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Composting tomato plant

Westminster, CO(Zone 5b)

I was wondering if it was ok to compost tomato plants, since the leaves are considered toxic. Are other garden vegetable plants ok to compost?

Salem, NY(Zone 4b)

I was wondering if it was ok to compost tomato plants, since the leaves are considered toxic. Are other garden vegetable plants ok to compost?


The leaves have very low toxicity and not one person has ever died from eating tomato leaves. I mean who does eat tomato leaves? LOL

Green fruits also have toxic alkaloids and those toxic substances disappear as the fruits ripen. Yes, it's OK to eat fried Green tomatoes.

But there's another reason why you want to be careful about using tomato debris in your compost pile and that's if the plants were in any way diseased, and that really means foliage diseases, primarily.

Not all compost piles heat up to temps necessary to inactive the fungal spores that can cause disease.

Most folks I know prefer to just get rid of the tomato debris and don't compost it.


Westminster, CO(Zone 5b)

Carolyn, Thank you for the very good explaination.

Algonac, MI may want to till them under for the next year. Tomatoes LOVE to be planted where last years maters were. It stimulates growth. Before you follow for a third year, make sure no diseases have infested your soil which will infect the maters.
I use my tom plants in my compost pile, but the temp gets hot enough to make unwanted iris bulbs grow in the dead of winter here in Algonac, MI.
My tom plants are producing tremendously this year. I will send pics ASAP.

Ozark, MO(Zone 6a)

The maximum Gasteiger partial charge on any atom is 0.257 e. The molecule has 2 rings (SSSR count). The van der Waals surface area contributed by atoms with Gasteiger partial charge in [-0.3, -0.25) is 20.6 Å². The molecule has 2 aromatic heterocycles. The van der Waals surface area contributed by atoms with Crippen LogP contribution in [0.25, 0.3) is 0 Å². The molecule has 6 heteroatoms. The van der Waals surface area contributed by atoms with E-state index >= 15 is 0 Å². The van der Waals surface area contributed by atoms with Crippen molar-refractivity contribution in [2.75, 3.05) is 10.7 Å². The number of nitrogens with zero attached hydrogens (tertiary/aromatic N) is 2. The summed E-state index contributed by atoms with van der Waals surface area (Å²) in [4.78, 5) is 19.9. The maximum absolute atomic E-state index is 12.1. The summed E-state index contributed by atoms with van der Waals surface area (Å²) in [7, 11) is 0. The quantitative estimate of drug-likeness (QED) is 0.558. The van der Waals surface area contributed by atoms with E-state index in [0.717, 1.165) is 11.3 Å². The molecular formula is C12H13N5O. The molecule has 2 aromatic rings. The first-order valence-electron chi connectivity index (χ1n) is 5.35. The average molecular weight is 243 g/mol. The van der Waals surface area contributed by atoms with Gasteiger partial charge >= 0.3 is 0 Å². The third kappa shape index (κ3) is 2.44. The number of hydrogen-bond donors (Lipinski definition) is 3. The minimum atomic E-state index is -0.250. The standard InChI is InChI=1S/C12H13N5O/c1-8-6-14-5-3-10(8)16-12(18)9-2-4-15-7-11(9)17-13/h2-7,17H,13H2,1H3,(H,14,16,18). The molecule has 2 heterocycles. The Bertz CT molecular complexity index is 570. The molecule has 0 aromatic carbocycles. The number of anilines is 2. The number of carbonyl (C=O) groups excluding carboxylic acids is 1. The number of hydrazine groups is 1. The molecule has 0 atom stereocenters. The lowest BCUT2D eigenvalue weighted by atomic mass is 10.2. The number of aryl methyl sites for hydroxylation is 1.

I always compost my green cornstalks. They make great compost, and a big pile of them really cooks - you can see the heat waves coming off the pile.

I never compost tomato, bean, cucumber, pepper, and melon plants because of the foliage diseases they can carry to next year's garden. They go in the burn pile.

Even so, I got sloppy last year and let my old plants stand in the garden all winter before I got rid of them. That, and a lot of rain, gave me a good dose of leaf fungus this year, which I'm spraying for. I won't do that again.

SE Houston (Hobby), TX(Zone 9a)

oooooooooooooooo Ozark, thanks for that tip about leaving the old plants where they are too long. I'm cutting back the vines in my EBs for rooting, and the old ones are just hanging on in the EBs. I need to pull them up ASAP. Thanks again! You, too, Dr. C!

Ozark, MO(Zone 6a)

Leaving the garden plants standing through the winter caused another bad thing that I hadn't intended.

In the middle of winter, I had an Eastern Wood Rat (pack rat) move into the engine compartment of my tractor, which was in my metal barn next to the garden. Those are actually a pretty animal, not at all what you'd think of as a rat. Normally they live in the woods and avoid humans and buildings.

It chewed up some tractor wires and made an awful mess, and I had to set a trap and kill it. In cleaning out the nest it made, I found it full of dried up beans and tomatoes from my garden. That pack rat was fixed for the winter, and if I hadn't left all that food hanging it would have stayed in the woods where it belonged.

Warren, PA(Zone 5a)

Same thing happened to my wife, 20 years ago. A pack rat moved in. And I'm still here today!

Edited to say: Sorry, Ozark, didn't mean to make light of your problem with the tractor. What a mess!

This message was edited Jul 18, 2007 1:03 PM

Ozark, MO(Zone 6a)

Quite all right, my wife calls me a pack rat, too.

I rewired the tractor, and it wasn't a big deal. I just felt kinda bad about the rat, which was a surprisingly clean-looking attractive gray-and-white animal that didn't even have a bald rat-tail. I sort of caused his demise by leaving all that food in the garden.

But he had it real good for a while. lol

Richmond, VA